I think the privileges are super-evident and so surreal. It’s an honor to dance iconic roles in amazing ballets. I’m so grateful. As for responsibilities, you have to conduct yourself with integrity and honesty. It’s important to never settle and always realign yourself with your goals.

I would also love to be a positive light in the company. I want to be part of what makes this a great place to work by supporting my peers and inspiring younger dancers.

Has your career looked the way you expected it to?

No! I think as a young dancer aspiring to be a professional, you know it’s not easy, but you don’t fully anticipate the injuries and setbacks that will come up in your life. When I was younger, I don’t think I processed those very real possibilities. I didn’t foresee so many bumps along the way, but I’ve learned a lot from the challenges. I wouldn’t trade it, though, because I love where I’ve ended up. It’s all worth it.

Being here now, it’s like all the pieces of the puzzle fit. When you find a place where you’re surrounded by people who support and inspire you, you can be your best self. There are challenging times even in places you love, but if you can find that inspiration from within, you’re on the right track.

It’s important to find a good fit for all of the other parts of your life—your partner, your dog—as well. I think sometimes we forget that there’s a whole person attached to this ballet dancer. We can’t leave them in the dark. Dancing takes so much dedication, but it’s important to remind yourself to look past that and see your whole self.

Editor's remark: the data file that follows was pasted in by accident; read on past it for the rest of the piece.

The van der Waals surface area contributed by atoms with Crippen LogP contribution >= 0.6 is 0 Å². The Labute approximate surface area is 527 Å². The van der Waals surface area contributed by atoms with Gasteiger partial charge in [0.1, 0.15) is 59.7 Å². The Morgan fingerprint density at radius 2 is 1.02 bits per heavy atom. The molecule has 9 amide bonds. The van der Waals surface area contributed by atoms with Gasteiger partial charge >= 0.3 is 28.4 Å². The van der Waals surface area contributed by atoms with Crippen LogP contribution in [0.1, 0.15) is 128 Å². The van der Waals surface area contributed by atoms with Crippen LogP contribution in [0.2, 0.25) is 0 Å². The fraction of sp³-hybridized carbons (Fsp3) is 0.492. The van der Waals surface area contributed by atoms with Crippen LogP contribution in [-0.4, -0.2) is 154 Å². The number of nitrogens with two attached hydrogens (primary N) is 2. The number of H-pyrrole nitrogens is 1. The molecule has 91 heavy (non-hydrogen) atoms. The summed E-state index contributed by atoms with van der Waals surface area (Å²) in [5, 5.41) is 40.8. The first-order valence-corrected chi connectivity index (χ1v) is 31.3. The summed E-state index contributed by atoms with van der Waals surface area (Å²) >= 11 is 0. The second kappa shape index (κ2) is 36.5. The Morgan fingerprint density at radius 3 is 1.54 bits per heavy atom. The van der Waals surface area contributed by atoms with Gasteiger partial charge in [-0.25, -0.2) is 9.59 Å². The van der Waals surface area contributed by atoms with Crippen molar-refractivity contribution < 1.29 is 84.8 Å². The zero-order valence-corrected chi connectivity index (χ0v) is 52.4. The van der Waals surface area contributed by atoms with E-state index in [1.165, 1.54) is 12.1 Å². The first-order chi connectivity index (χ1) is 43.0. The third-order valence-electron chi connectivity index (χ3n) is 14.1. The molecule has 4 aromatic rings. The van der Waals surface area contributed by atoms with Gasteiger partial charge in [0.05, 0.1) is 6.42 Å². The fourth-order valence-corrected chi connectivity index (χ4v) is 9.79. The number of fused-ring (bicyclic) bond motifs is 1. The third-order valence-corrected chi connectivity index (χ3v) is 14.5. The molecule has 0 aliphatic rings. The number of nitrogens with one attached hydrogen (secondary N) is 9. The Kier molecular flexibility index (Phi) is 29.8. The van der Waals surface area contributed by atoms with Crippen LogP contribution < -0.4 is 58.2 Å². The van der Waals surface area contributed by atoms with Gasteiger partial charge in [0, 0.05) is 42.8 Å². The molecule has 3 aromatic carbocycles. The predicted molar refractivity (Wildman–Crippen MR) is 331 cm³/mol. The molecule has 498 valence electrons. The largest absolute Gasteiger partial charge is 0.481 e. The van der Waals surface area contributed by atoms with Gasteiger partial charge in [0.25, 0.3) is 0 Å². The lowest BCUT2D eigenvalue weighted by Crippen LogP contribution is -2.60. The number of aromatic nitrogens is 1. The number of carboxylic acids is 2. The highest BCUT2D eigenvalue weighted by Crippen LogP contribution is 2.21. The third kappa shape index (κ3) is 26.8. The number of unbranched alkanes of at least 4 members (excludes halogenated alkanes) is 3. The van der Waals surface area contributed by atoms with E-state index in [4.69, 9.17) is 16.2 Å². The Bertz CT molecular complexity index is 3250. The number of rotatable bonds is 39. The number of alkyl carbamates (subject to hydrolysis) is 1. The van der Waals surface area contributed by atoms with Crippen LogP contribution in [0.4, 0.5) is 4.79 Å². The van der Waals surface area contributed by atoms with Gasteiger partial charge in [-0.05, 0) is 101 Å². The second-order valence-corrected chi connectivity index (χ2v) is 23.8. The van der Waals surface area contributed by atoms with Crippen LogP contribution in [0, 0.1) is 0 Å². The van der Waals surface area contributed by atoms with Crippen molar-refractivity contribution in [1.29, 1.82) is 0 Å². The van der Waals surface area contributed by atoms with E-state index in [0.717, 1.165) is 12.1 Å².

Dawn Atkins takes a wide fourth position lunge onstage with her left leg in front. She reaches her right arm high and her left arm low and looks out towards the audience, smiling. She wears a yellow tutu with blue bows on the skirt and bodice, pink tights and pointe shoes, and dances in front of a black backdrop.
Dawn Atkins in George Balanchine’s Divertimento No. 15. Photo by Daniel Azoulay, courtesy Atkins.

On that note, can you tell us about your experience with higher education?

In 2015, I sustained a pretty serious knee injury. I realized then that I hadn’t developed any other interests outside of ballet. So I dove right in: I enrolled in college through the partnership between Boston Ballet and Northeastern University’s College of Professional Studies, and four years later I graduated from Northeastern University with a BS in management. During that time, I also got my real estate license.

Exploring these interests gave me a sense of security and confidence, pride that I could achieve things outside of the studio.

Do you have any advice for aspiring dancers who dream of being principal artists?

Always work as hard as you can, and do it for yourself. Hard work won’t always yield the results that you want, but you’ll be making yourself proud. You’ll have a body of work, likely your own body literally, that you’re proud of. That’s worth something.

Also remember you’re human. I think most dancers get into this because we love expressing ourselves and connecting with the audience, so the more human you are, the more you will resonate with the audience. That’s special. Don’t be afraid to share yourself with the audience.